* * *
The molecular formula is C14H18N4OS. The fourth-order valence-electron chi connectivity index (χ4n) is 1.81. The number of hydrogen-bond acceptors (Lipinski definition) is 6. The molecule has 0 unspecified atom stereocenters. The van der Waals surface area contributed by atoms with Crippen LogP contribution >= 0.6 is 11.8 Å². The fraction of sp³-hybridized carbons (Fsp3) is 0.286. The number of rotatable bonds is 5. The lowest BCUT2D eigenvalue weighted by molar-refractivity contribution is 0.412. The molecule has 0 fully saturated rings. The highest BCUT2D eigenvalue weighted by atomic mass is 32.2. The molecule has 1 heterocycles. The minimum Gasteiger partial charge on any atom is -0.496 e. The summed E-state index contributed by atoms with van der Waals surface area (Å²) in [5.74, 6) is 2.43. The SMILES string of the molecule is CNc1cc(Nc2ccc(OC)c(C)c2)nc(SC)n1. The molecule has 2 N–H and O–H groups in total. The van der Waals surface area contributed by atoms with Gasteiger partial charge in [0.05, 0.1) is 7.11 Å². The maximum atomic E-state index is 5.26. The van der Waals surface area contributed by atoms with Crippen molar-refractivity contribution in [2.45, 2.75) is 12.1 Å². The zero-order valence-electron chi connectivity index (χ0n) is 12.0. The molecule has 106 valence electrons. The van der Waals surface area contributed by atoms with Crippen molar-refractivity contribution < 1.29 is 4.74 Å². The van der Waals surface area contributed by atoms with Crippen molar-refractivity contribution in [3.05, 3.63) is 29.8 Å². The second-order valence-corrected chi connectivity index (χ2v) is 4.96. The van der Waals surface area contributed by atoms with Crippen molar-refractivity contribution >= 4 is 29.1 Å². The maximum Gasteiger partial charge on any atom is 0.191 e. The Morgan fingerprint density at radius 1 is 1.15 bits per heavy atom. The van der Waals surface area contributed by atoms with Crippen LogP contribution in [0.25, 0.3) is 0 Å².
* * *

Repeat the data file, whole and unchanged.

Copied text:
The molecular formula is C14H18N4OS. The fourth-order valence-electron chi connectivity index (χ4n) is 1.81. The number of hydrogen-bond acceptors (Lipinski definition) is 6. The molecule has 0 unspecified atom stereocenters. The van der Waals surface area contributed by atoms with Crippen LogP contribution >= 0.6 is 11.8 Å². The fraction of sp³-hybridized carbons (Fsp3) is 0.286. The number of rotatable bonds is 5. The lowest BCUT2D eigenvalue weighted by molar-refractivity contribution is 0.412. The molecule has 0 fully saturated rings. The highest BCUT2D eigenvalue weighted by atomic mass is 32.2. The molecule has 1 heterocycles. The minimum Gasteiger partial charge on any atom is -0.496 e. The summed E-state index contributed by atoms with van der Waals surface area (Å²) in [5.74, 6) is 2.43. The SMILES string of the molecule is CNc1cc(Nc2ccc(OC)c(C)c2)nc(SC)n1. The molecule has 2 N–H and O–H groups in total. The van der Waals surface area contributed by atoms with Gasteiger partial charge in [0.05, 0.1) is 7.11 Å². The maximum atomic E-state index is 5.26. The van der Waals surface area contributed by atoms with Crippen molar-refractivity contribution in [2.45, 2.75) is 12.1 Å². The zero-order valence-electron chi connectivity index (χ0n) is 12.0. The molecule has 106 valence electrons. The van der Waals surface area contributed by atoms with Crippen molar-refractivity contribution < 1.29 is 4.74 Å². The van der Waals surface area contributed by atoms with Crippen molar-refractivity contribution in [3.05, 3.63) is 29.8 Å². The second-order valence-corrected chi connectivity index (χ2v) is 4.96. The van der Waals surface area contributed by atoms with Crippen molar-refractivity contribution >= 4 is 29.1 Å². The maximum Gasteiger partial charge on any atom is 0.191 e. The Morgan fingerprint density at radius 1 is 1.15 bits per heavy atom. The van der Waals surface area contributed by atoms with Crippen LogP contribution in [0.25, 0.3) is 0 Å².